5. A Readiness to Preach Jesus

Eventually you’re going to have to open your mouth and talk about Jesus. When Philip asked the Ethiopian if he understood what he was reading, the eunuch invited Philip to explain the passage to him (Acts 8:34). “Then Philip began with that very passage of Scripture and told him the good news about Jesus” (Acts 8:35).

The groundwork had been laid. Everything had been orchestrated by the Holy Spirit for this one, pivotal moment. Philip recognized his opportunity and was ready to complete his mission. So he shared the gospel with his new friend. He didn’t give his own opinions or relay what he had heard someone else say; instead, Philip simply preached Jesus.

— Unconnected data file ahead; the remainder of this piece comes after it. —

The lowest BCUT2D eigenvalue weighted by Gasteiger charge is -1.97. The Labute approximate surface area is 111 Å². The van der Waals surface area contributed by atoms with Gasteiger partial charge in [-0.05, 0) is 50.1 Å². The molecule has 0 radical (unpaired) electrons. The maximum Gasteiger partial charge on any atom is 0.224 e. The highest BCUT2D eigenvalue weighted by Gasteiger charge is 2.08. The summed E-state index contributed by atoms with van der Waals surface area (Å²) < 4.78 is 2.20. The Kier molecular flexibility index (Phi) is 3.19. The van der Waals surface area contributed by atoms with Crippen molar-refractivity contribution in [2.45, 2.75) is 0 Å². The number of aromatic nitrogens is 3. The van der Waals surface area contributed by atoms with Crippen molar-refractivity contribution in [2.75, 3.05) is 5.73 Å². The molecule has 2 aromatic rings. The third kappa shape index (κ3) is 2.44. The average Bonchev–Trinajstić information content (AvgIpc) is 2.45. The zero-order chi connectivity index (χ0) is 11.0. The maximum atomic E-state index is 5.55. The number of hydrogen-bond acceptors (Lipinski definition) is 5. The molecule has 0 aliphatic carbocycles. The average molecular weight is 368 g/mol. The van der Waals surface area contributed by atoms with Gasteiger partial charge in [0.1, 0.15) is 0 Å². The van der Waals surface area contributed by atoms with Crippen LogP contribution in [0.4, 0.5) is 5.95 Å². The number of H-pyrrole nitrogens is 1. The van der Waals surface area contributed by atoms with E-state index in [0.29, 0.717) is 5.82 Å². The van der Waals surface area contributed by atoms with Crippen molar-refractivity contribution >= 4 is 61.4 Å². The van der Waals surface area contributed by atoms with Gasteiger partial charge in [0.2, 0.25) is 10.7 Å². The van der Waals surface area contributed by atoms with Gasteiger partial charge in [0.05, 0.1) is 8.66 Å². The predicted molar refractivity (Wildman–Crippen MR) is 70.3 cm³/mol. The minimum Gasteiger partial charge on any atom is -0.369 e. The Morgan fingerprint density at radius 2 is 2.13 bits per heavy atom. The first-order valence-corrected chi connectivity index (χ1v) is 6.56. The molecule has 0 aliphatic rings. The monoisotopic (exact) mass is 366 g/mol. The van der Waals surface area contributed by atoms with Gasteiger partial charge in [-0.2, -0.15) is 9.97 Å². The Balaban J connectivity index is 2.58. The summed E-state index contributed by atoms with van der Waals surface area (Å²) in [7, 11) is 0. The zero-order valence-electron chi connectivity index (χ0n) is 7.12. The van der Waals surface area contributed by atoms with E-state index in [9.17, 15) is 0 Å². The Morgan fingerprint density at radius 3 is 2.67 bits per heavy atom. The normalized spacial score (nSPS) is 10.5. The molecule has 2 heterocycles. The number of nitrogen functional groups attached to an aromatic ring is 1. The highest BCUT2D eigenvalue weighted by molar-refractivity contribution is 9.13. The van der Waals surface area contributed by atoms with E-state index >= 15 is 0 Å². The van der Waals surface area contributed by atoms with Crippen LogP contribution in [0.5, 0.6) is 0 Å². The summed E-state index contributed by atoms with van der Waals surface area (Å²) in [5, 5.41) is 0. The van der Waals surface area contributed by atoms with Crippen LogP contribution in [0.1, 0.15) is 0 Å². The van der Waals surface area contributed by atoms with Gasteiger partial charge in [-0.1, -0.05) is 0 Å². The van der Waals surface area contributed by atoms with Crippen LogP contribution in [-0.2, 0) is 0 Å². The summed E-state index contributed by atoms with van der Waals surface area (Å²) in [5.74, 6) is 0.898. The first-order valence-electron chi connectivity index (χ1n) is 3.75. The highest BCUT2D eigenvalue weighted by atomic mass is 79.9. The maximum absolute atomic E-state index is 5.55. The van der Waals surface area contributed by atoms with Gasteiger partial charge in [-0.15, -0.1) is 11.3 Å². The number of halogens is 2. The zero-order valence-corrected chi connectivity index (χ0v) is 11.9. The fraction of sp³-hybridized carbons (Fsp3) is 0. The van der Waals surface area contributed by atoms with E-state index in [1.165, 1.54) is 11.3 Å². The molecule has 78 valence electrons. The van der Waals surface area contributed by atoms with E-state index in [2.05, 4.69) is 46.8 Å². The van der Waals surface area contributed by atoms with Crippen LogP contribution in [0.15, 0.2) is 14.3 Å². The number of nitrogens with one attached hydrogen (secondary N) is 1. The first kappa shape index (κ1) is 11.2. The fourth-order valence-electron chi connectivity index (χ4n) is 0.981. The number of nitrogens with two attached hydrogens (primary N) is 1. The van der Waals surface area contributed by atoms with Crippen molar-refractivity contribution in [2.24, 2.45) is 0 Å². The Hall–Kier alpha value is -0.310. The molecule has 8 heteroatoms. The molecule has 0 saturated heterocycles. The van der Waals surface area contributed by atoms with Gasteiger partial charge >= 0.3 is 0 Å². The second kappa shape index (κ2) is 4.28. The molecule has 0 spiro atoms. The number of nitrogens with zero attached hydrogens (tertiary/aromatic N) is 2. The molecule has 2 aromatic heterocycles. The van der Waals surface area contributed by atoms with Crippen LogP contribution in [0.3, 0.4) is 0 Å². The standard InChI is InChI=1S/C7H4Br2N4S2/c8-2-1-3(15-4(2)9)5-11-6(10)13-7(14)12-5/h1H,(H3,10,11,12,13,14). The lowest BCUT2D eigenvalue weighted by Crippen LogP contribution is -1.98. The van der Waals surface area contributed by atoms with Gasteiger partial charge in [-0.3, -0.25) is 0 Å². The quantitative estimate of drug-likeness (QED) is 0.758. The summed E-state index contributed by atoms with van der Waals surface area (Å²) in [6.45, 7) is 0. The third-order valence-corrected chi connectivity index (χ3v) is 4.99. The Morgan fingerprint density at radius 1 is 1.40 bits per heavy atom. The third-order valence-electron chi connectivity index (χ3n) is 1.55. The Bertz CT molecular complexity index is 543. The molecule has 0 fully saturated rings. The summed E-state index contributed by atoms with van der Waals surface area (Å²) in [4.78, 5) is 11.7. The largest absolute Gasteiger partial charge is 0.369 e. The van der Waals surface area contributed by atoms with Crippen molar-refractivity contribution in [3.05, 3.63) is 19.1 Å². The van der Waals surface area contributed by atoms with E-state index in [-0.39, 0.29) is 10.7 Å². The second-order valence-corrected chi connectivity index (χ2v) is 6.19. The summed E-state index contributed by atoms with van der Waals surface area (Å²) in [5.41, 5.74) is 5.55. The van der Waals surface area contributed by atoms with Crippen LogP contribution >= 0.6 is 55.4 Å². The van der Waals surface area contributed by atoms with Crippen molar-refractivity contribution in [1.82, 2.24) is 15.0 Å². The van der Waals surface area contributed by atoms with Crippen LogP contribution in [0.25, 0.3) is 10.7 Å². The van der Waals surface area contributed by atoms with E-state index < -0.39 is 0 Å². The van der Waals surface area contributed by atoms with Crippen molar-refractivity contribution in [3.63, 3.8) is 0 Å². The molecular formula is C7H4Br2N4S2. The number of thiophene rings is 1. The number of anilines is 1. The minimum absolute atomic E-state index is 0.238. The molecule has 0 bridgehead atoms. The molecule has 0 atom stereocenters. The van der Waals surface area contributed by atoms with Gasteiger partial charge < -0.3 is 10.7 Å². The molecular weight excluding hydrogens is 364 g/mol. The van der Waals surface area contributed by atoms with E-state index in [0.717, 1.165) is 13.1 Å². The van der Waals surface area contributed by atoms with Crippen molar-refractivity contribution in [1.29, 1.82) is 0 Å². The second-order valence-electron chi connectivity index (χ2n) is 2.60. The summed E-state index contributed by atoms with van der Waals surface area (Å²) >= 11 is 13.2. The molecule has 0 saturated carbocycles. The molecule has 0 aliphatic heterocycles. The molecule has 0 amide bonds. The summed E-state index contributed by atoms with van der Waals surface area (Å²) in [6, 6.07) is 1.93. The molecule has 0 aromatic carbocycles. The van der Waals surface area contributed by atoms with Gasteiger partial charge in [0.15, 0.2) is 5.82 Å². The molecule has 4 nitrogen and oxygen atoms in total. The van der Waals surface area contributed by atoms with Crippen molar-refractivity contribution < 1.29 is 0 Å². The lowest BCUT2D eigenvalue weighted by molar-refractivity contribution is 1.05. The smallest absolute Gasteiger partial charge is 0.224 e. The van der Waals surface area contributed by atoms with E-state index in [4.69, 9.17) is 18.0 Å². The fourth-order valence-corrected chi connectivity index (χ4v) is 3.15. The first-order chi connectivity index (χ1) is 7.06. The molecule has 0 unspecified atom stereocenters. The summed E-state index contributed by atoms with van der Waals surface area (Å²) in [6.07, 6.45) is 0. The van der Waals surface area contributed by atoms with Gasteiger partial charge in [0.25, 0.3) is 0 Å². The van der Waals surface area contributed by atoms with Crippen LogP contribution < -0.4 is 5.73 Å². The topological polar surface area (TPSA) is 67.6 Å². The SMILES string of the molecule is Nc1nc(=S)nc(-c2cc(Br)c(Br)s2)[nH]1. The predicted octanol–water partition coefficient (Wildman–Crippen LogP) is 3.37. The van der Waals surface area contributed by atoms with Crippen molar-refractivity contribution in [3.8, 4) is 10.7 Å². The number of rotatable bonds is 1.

And look at the miraculous result: the eunuch believed and at once sought the nearest pool of water for his baptism. Afterward, the Bible says the Holy Spirit took Philip away from there (the original “Beam me up, Scottie!”), and the Ethiopian eunuch left rejoicing. Why was the eunuch so joyful? Because he was a sinner who had welcomed the message of salvation and was now forgiven and born again.

Today, people just like the Ethiopian eunuch are waiting for the same good news. How do we find them? We start with a surrendered, available heart that desires to go wherever God is calling. We are sensitive to the needs of others and helpful. And finally, we preach Jesus. In doing so, we proclaim the gospel and become a valuable soul winner for the kingdom of God.

 

This article is adapted from the book Compelled: The Irresistible Call to Share Your Faith by Dudley Rutherford (Franklin: Worthy Books, 2018). Used with permission of Worthy Books, an imprint of Worthy Publishing Group, a division of Worthy Media Inc., ©2018, all rights reserved.

 

Dudley Rutherford serves as senior minister of Shepherd Church, Porter Ranch, California.